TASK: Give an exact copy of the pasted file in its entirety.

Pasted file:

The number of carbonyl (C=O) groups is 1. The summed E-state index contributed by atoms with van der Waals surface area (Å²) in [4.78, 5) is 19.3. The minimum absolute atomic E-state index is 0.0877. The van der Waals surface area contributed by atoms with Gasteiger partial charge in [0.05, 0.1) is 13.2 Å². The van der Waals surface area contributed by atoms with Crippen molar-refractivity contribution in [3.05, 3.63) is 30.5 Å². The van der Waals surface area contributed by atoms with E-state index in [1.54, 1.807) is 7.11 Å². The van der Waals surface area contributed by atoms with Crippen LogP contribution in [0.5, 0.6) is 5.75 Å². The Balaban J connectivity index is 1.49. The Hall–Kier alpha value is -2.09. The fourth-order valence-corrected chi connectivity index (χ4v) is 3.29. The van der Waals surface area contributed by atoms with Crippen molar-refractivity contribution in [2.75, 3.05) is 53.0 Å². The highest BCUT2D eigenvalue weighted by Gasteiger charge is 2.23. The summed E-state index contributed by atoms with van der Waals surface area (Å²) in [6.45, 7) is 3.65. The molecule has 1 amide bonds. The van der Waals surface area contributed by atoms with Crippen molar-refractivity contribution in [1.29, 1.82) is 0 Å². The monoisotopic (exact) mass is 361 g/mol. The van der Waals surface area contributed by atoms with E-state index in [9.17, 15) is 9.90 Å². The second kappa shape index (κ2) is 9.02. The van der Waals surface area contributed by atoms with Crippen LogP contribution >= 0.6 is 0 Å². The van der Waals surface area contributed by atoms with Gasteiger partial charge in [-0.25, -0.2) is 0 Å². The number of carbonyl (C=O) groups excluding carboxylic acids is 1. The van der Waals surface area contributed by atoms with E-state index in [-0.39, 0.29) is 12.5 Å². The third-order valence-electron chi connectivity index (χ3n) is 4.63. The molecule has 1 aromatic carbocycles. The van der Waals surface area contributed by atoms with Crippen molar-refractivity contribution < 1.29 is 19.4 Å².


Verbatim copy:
The number of carbonyl (C=O) groups is 1. The summed E-state index contributed by atoms with van der Waals surface area (Å²) in [4.78, 5) is 19.3. The minimum absolute atomic E-state index is 0.0877. The van der Waals surface area contributed by atoms with Gasteiger partial charge in [0.05, 0.1) is 13.2 Å². The van der Waals surface area contributed by atoms with Crippen molar-refractivity contribution in [3.05, 3.63) is 30.5 Å². The van der Waals surface area contributed by atoms with E-state index in [1.54, 1.807) is 7.11 Å². The van der Waals surface area contributed by atoms with Crippen LogP contribution in [0.5, 0.6) is 5.75 Å². The Balaban J connectivity index is 1.49. The Hall–Kier alpha value is -2.09. The fourth-order valence-corrected chi connectivity index (χ4v) is 3.29. The van der Waals surface area contributed by atoms with Crippen molar-refractivity contribution in [2.75, 3.05) is 53.0 Å². The highest BCUT2D eigenvalue weighted by Gasteiger charge is 2.23. The summed E-state index contributed by atoms with van der Waals surface area (Å²) in [6.45, 7) is 3.65. The molecule has 1 amide bonds. The van der Waals surface area contributed by atoms with Crippen molar-refractivity contribution in [1.29, 1.82) is 0 Å². The monoisotopic (exact) mass is 361 g/mol. The van der Waals surface area contributed by atoms with E-state index in [9.17, 15) is 9.90 Å². The second kappa shape index (κ2) is 9.02. The van der Waals surface area contributed by atoms with Crippen LogP contribution >= 0.6 is 0 Å². The van der Waals surface area contributed by atoms with Gasteiger partial charge in [-0.25, -0.2) is 0 Å². The number of carbonyl (C=O) groups excluding carboxylic acids is 1. The van der Waals surface area contributed by atoms with E-state index in [-0.39, 0.29) is 12.5 Å². The third-order valence-electron chi connectivity index (χ3n) is 4.63. The molecule has 1 aromatic carbocycles. The van der Waals surface area contributed by atoms with Crippen molar-refractivity contribution < 1.29 is 19.4 Å².